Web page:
We thought that talk of ventilator shortages was done in the U.S., that we’d powered through peak demand from COVID-19 patients with some clever hacks. Now in places like Houston, where COVID-19 is spiking while hospitals reach capacity, that might not be the case. Ventilator shortages are a real issue that still lingers not just in parts of the U.S., but across 10 African countries, too.
And it’s at this very moment that the CoVent-19 Challenge—a contest started by Massachusetts General Hospital to develop a rapidly manufacturable ventilator—has announced its winner. Of 200 submissions, a team of alumni, staff, and faculty from Smith College has taken the top prize with a design called SmithVent, edging out another design proposed by the lauded design firm Fuseproject. The SmithVent costs a tenth of the price of a normal ventilator, and the plans are being distributed open source for anyone to use or refine.
“We never came into this with the goal of creating a company,” says Susannah Howe, design clinic director and sophomore class dean at Smith College.
Studying images of the design, it certainly doesn’t look all that radical. And in many ways, the design isn’t fundamentally different from any ventilator on the market. What’s groundbreaking is that if you have a little engineering know-how, you could source its parts from shops like Amazon and Adafruit, 3D-print much of the rest, and build it yourself for $2,500.
No one on the Smith College team had ever studied or built ventilators before. So to tackle the project, the dozens of volunteers, most of whom also had day jobs, broke into small teams. They handled specific sub-projects to address airflow, part modeling, and user interface. Each of these projects was addressed in a series of five-day design sprints, with the globally based team managing tasks in Google Docs and meeting on Zoom.
While the ventilator industry is a specific niche, the team had a good baseline to understand ventilator design, thanks to a lot of available literature on the topic, including that provided by an earlier ventilator project out of Italy. A ventilator is really a series of valves and sensors to control air flow in a foolproof way. It’s necessary to treating serious cases of COVID-19, which can penetrate the lungs and cause inflammation that prevents breathing. The real challenge for this project was to create a ventilator design with parts that could be easily sourced during a pandemic, and when they couldn’t, create other parts that could be rapidly fabricated.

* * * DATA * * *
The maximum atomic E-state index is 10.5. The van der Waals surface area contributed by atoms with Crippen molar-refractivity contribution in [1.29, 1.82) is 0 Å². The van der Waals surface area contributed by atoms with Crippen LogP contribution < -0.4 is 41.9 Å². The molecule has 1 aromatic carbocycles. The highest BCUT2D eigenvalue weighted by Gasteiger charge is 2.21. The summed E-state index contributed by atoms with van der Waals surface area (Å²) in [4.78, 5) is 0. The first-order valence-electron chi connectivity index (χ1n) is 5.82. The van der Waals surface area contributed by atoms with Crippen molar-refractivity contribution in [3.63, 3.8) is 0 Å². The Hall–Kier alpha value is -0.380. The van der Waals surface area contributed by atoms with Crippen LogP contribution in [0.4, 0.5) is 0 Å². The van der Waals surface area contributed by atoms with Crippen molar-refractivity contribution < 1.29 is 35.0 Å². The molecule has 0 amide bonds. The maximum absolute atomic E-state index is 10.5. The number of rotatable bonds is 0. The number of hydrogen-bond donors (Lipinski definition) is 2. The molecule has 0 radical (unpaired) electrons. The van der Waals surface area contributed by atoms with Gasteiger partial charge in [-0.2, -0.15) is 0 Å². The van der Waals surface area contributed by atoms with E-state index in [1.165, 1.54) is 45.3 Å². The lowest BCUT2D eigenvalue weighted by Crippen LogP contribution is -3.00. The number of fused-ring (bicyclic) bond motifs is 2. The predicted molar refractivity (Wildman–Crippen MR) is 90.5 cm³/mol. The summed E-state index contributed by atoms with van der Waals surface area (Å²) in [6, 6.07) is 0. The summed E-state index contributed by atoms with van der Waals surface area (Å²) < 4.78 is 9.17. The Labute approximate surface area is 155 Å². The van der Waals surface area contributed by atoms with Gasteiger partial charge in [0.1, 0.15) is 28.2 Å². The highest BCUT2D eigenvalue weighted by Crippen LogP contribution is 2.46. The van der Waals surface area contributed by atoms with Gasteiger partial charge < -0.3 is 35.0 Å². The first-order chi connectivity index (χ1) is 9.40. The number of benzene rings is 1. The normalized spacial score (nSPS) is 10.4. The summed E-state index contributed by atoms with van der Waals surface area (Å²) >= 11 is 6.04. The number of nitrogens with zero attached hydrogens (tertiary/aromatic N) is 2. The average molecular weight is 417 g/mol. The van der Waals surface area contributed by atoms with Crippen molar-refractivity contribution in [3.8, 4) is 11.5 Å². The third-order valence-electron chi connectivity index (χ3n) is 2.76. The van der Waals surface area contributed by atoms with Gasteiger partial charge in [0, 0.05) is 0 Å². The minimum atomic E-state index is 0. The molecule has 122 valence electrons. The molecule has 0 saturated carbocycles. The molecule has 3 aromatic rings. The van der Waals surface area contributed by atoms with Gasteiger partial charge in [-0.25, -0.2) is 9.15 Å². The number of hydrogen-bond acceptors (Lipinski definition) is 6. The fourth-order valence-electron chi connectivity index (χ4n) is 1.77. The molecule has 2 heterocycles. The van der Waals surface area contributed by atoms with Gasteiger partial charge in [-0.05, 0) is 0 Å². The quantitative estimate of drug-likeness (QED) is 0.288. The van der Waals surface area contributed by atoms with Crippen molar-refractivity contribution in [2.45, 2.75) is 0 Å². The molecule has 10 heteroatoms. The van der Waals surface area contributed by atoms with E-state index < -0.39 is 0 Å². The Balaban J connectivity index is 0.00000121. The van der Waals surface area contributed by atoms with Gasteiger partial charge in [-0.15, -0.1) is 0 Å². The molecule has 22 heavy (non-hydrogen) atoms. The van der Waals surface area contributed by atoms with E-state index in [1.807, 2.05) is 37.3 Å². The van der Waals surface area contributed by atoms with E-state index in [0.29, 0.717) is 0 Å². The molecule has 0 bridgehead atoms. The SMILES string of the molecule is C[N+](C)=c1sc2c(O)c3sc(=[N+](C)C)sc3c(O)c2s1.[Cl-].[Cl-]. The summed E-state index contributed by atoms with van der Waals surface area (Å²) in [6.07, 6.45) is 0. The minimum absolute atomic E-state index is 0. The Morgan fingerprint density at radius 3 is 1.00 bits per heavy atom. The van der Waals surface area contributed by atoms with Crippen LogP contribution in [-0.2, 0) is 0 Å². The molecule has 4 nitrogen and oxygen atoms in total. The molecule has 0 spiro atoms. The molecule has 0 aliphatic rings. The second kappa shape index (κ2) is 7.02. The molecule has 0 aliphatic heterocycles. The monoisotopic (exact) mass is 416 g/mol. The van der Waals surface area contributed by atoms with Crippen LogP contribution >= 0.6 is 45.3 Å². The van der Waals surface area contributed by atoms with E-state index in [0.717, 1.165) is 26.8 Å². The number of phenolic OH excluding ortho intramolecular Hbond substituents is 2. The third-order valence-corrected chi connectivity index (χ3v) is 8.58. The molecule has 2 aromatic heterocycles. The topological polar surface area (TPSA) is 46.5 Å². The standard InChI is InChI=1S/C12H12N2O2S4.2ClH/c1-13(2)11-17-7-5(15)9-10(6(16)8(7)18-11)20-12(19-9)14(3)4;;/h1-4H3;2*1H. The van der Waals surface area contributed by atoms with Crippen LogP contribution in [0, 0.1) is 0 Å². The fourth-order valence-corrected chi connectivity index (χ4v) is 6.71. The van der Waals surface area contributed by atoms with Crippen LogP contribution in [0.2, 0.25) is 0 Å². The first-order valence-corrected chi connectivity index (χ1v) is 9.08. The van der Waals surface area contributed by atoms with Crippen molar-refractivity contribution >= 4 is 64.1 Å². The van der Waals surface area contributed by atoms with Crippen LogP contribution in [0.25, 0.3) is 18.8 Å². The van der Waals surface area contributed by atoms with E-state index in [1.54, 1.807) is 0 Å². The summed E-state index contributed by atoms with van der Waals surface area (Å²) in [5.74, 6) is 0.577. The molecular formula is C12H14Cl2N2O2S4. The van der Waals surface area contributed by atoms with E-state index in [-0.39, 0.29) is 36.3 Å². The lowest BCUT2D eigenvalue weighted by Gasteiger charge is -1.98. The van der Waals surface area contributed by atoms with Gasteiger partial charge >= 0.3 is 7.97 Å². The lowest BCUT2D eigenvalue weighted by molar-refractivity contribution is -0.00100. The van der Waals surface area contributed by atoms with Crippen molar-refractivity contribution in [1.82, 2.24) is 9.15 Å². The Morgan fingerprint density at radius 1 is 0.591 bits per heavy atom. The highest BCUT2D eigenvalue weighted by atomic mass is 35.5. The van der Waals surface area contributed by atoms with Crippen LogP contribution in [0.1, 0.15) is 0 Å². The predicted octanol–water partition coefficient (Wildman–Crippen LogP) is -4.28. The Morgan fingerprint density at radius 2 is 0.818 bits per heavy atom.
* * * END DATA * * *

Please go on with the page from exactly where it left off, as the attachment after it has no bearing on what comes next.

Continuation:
One part in particular, the solenoid valve (which uses electricity to open and close), was sourced from a major medical company. For many of the other 60 off-the-shelf parts, the team had to look beyond the typical medical manufacturers that had long backlogs. “We sourced some parts initially from medical distributors, and those were the parts that had really long lead times,” says Howe. “[We heard] ‘the lead time on that is eight weeks.’ We don’t have eight weeks! Those were the ones we had to come up with workarounds for.” So parts were ordered from publicly available suppliers instead. The big challenge was figuring out which parts could arrive in time, then designing and fabricating the parts that could connect them together. The team produced 15 parts from scratch to complement the 60 off-the-shelf parts.
Howe admits this approach wasn’t optimal in terms of engineering efficiency, because they had to design around what they could get. The team also didn’t have time to validate and incorporate many of the 3D-printable ventilator parts that are currently being distributed across the open source community. In theory, some of those parts could be integrated into this design, reducing the number of off-the-shelf pieces you need to purchase.
But while the SmithVent might not be a perfectly optimized design for all sorts of reasons, it’s something more important: It’s a producible design, even as we’re still in the middle of the pandemic.
According to the CoVent team, the next step for SmithVent is to be independently verified by a third party. From there, CoVent will pursue FDA approval while also working with the Nigerian National Agency for Science and Engineering Infrastructure to see if it might be manufactured overseas. They’ve already received some interest in using the design in Nigeria, as the country battles COVID-19 amid a turbulent debate between local doctors and the government. In the meantime, the team is sharing its designs online here, and SmithVent project manager Astrid Landeau promises to make her team available to assist any organizations that try to build the ventilator. “We are going to support anyone who wants to use it,” says Landeau.